“Nabucco” opened floodgates to Verdi, he became a welcome guest at all social events. The operas, through the prism of which Verdi later expressed his patriotic sentiments, followed “Nabucco” - these were “The Lombards on the First Crusade” of 1843, “Ernani” of 1844, “Macbeth” of 1847, and others. The composer’s veiled revolutionary ideas caused opposition and prohibitions from the church and police.

The opera Ernani, created in collaboration with the Venetian librettist Francesco Maria Piave, was one of the brightest Verdi’s works of the earlier period. The premiere of this opera took place on March 9, 1844. Spectators clearly felt the innovation of Verdi’s music. The orchestrating had not yet reached the perfection of the composer’s later works, in part it was noisy, which was explained by Verdi’s lack of experience and academic education. Nevertheless, the vigor and passion of the melody completely negated these shortcomings. If “Nabucco” retained the influence of Rossini and Donizetti works, the “Ernani” might be considered the original Verdi opera. The fee for this work amounted to 12 thousand liras - Verdi became a rich man.

During this period, the composer was fascinated by stories that in one way or another reflected revolutionary ideas. Through the narrative canvas, Verdi conveyed his own attitude to the events taking place in Italy. The variety of plots united his ideas about high civil ideals. After the revolution defeat, the theme of his operas changed: Verdi turned to social problems - the personal drama came to the fore.

Creation of realistic works was one of the main Verdi’s achievements in opera art. The composer created authentic pictures of life, without embellishment and romanticization, inherent to the previous pleiad of Italian composers - Rossini, Bellini, and Donizetti. Verdi was interested in the problems of social inequality and a deep psychological analysis of the characters, the life stories of ordinary people, but not representatives of the nobility and the aristocratic class. The composer turned to the life of a particular person from the sublime patriotic ideas. The public realized the depth of Verdi’s interpretation of Verdi and his subtle psychologism.

The main works of this period were "Traviata" (1853), "Rigoletto" (1851) and "Troubadour" (1853). “Rigoletto” was an unprecedented case since the main character in the opera was a provoking Crouchback. The opera became a kind of Verdi’s passionate dream to create an opera based on the plot of Shakespeare’s King Lear. The drama by Victor Hugo "The King Amuses Himself" was the base for the libretto, created by Francesco Piave. The censorship, that was constantly pursuing Verdi, tried to adjust the plot and insisted that the main character should be without a hump. A compromise was reached at the end - the time of events and the place of action were changed, and the personality of the King of France was replaced by the personality of the Duke of Mantua. The premiere took place on March 11, 1851. It caused a sensation and was staged in the major European opera houses for several months.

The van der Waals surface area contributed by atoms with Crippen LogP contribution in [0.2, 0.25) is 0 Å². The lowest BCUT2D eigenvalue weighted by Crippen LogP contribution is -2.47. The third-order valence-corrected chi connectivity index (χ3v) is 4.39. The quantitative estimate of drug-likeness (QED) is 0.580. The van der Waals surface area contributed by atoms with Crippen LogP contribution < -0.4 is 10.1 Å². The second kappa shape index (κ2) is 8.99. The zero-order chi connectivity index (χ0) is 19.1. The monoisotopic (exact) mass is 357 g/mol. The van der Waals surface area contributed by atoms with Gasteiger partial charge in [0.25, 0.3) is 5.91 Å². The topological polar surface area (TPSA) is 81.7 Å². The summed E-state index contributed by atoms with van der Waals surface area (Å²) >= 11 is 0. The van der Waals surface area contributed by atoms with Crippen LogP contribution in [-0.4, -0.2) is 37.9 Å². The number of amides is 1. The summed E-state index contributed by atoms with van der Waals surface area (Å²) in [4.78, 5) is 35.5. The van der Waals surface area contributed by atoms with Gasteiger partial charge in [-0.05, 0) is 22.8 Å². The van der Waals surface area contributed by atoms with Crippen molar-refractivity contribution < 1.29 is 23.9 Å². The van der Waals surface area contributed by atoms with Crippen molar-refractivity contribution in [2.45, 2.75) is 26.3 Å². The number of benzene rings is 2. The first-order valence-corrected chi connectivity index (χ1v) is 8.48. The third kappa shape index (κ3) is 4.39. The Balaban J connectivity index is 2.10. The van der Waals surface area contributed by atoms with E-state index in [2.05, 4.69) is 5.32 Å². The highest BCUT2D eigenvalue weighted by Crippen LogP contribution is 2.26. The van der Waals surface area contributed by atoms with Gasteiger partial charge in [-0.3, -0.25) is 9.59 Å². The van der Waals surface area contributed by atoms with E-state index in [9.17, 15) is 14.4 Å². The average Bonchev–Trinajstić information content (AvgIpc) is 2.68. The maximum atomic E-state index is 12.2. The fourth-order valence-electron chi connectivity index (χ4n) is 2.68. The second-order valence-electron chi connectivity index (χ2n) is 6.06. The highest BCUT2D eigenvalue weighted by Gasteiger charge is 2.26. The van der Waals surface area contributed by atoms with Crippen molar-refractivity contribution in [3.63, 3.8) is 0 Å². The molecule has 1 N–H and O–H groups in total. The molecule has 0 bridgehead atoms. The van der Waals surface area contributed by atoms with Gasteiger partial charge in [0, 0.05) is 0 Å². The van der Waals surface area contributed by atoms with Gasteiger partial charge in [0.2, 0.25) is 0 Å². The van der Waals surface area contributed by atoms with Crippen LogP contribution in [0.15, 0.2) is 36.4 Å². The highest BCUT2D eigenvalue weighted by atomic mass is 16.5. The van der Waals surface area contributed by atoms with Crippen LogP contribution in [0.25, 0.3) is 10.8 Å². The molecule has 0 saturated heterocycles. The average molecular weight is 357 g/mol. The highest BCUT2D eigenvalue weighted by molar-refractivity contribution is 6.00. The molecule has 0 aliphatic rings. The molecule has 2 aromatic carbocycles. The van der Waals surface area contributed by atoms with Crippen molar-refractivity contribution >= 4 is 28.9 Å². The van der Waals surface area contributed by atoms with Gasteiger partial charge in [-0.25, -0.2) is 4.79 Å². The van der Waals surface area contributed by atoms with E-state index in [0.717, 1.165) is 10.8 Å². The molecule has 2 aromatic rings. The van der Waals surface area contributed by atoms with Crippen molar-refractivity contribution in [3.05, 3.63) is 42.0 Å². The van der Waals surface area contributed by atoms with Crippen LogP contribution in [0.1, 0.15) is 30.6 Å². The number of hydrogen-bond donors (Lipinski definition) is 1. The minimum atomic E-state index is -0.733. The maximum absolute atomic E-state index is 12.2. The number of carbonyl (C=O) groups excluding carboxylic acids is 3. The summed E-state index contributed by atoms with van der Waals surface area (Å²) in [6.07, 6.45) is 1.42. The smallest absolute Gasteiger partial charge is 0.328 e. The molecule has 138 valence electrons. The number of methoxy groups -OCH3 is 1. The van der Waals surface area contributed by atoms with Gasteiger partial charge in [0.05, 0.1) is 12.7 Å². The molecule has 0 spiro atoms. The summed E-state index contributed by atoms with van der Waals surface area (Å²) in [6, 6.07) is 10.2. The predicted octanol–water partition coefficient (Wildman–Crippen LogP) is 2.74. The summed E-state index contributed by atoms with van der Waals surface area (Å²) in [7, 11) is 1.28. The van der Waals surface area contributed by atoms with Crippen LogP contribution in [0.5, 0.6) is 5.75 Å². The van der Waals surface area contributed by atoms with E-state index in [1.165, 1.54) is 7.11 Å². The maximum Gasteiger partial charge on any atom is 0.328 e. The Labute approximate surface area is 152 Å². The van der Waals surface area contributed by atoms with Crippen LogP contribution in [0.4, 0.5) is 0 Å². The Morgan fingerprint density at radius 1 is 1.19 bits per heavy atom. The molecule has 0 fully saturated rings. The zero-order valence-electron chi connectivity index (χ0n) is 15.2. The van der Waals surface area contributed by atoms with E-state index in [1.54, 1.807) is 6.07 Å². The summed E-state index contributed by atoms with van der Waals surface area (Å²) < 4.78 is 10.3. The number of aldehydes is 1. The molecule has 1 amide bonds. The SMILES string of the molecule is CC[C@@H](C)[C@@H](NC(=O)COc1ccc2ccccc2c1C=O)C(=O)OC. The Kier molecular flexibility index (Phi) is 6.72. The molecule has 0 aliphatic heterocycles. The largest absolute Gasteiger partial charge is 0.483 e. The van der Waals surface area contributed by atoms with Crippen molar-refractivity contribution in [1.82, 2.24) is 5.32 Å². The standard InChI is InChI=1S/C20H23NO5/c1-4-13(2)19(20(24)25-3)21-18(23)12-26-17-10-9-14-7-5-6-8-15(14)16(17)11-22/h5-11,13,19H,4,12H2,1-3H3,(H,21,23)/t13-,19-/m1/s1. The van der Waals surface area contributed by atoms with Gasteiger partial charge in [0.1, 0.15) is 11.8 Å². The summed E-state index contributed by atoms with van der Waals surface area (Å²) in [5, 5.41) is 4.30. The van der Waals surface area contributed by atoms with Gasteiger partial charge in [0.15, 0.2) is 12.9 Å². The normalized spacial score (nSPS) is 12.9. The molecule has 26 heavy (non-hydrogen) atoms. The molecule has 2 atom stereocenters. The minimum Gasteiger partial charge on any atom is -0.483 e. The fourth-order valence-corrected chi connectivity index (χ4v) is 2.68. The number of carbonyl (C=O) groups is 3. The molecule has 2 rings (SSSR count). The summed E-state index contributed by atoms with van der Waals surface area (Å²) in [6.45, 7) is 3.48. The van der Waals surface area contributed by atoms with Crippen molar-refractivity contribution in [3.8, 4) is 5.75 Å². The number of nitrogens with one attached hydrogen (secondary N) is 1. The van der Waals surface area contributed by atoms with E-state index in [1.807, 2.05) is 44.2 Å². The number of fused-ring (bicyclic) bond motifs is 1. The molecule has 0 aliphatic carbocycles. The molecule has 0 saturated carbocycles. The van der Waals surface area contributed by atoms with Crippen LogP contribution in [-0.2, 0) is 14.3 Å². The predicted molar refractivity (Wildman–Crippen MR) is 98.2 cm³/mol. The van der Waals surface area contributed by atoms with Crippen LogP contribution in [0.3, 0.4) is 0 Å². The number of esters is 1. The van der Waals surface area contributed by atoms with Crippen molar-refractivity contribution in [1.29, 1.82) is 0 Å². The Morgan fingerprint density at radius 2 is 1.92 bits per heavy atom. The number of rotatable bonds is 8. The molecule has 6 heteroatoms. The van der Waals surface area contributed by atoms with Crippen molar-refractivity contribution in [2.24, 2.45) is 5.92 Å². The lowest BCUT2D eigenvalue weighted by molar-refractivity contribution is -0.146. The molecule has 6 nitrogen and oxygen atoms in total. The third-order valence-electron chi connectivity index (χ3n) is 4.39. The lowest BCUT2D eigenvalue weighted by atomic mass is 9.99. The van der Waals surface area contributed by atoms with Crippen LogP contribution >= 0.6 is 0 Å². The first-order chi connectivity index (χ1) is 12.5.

Verdi was known for his specific character: sullenness, angularity of manners, self-deepening. He was be generally recognized by the 1850’s, he continued a solitary existence, concentrating on create work. He created several operas, among which were “Sicilian Vespers” (1855), “Simon Boccanegra” (1857), “A Masked Ball” (Un ballo in maschera) (1859) and others.

In the 1860’s, Verdi creates the operas “The Power of Fate, often translated “The Force of Destiny” (commissioned by the Mariinsky Theatre in St. Petersburg, 1862) and “Don Carlos” (1867). These operas anticipated the creation of Verdi’s greatest work, the opera “Aida”. It was commissioned on the Suez Canal opening. The opera was staged in Cairo in 1871. It brought Verdi a huge success. The voice part was created specifically for Verdi's beloved - soprano Teresa Stolz, bring out the singer’s full potential.

In “Aida”, Verdi, who always controlled the librettist work, achieved the complete fusion of music and words.

In 1869, the composer created his Requiem commemorating Gioacchino Rossini. Verdi’s last opera was “Falstaff”. It was created in 1893 on Arrigo Boito’s libretto based on “The Merry Wives of Windsor” by Shakespeare.

Verdi passed away on January 27, 1901.